“Big breakthroughs happen when what is suddenly possible meets what is desperately necessary,” says Thomas Friedman, author and three-time Pulitzer Prize winner.
Today, possible is meeting what is necessary in education.
The increase in broadband internet connections, mobile devices and software is making it possible to learn anywhere. When people learn over mobile devices, it is called mLearning. It can augment or enhance classroom learning and provide job training to new or existing workers.
The “2011 Education for All Report” warns that the world is facing a massive teacher shortage. The planet needs over two million new teachers by 2015 to sustain the current education model.
With all the potential benefits and clear needs, the question is how do we advance mLearning from promising pilot projects to mass-scale adoption?
One part of the solution is to cultivate an mLearning ecosystem that includes strategic investment in broadband, mobile technology, software and training.
Many countries have realized the importance of affordable broadband for their citizens, with more than 90 embarking on national broadband programs. The best programs couple broadband with socially relevant applications like finance, health and learning.
For instance, as part of China’s 12th Five-Year Plan, the government has earmarked 1.6 trillion renminbi (c. $252bn) to build out a national broadband network by 2015. It is investing in the world’s most extensive deployment of fibre-to-the-home technology. This gives people superfast broadband connections and will boost Asia’s share of global fibre connections past the 74% of worldwide users it has today.
China is coupling that investment in infrastructure with a ten-year digital education plan. This includes developing an education “cloud” comprising more than 20,000 high-quality lectures and resources accessible by PC, tablet computer and other mobile devices. This push has boosted China’s mLearning market by 60%, making it the fastest growing in Asia.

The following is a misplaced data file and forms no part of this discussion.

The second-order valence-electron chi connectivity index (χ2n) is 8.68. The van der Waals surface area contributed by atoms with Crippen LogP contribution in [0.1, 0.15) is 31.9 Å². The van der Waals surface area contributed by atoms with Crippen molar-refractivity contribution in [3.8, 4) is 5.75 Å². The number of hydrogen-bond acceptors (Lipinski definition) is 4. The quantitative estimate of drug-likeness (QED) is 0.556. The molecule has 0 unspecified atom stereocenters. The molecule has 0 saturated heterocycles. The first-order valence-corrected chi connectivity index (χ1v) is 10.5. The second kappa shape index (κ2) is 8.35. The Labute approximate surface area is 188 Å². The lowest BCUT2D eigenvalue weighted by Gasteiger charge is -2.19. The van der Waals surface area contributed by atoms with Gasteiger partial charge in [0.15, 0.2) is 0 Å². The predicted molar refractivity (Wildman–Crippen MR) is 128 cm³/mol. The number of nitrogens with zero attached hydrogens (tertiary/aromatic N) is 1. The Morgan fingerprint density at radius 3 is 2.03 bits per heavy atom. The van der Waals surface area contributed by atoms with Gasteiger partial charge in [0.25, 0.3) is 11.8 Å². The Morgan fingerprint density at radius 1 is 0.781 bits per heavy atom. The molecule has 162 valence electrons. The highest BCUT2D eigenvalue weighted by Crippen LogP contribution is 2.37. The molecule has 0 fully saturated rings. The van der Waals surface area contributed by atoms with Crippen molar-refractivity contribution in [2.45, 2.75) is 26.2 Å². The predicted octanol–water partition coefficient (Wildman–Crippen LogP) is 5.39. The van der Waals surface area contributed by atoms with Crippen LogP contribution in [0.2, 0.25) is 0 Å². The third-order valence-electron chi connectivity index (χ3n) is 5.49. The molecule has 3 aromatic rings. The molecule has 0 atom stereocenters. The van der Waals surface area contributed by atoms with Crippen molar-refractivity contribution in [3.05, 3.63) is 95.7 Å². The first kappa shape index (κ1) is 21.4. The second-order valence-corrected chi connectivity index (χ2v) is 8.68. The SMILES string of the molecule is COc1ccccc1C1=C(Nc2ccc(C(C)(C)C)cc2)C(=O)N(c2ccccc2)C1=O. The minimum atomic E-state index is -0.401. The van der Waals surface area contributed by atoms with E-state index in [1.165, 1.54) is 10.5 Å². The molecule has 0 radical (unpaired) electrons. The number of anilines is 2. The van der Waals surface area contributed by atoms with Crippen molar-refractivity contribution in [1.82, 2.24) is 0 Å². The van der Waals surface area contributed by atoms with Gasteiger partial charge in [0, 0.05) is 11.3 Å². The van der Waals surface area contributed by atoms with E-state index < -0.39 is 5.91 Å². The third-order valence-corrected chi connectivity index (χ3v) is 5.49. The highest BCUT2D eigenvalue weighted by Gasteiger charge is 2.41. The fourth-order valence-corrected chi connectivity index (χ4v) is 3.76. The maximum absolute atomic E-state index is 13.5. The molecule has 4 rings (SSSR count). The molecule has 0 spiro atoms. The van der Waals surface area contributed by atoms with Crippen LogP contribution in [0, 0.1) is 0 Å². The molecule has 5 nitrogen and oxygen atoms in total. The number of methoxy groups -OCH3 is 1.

Both developed and developing countries, such as China, Turkey, India, Thailand, Vietnam, Indonesia and Malaysia, are also developing “e-backpack” tablet programs for students – pushing mLearning one step closer to wide-spread adoption. But more must be done to realize the full potential of a connected education system.
Co-ordinated cross-sector involvement is required to put affordable devices into the hands of those most in need of them. This is not a short-term ambition. It requires long-term programs and goals like China’s Five-Year Plan. These goals need to combine social and commercial incentives to motivate people to achieve more in the sphere of education. This is essential if we want to close the digital divide.
About the author: Rajeev Singh-Molares is president of Alcatel-Lucent Asia-Pacific Region and chairman of World Economic Forum Global Agenda Council on ICT.
Pictured: Students take their examination in an exam hall in Dongguan University of Technology, in south China’s Guangdong province. REUTERS/China Daily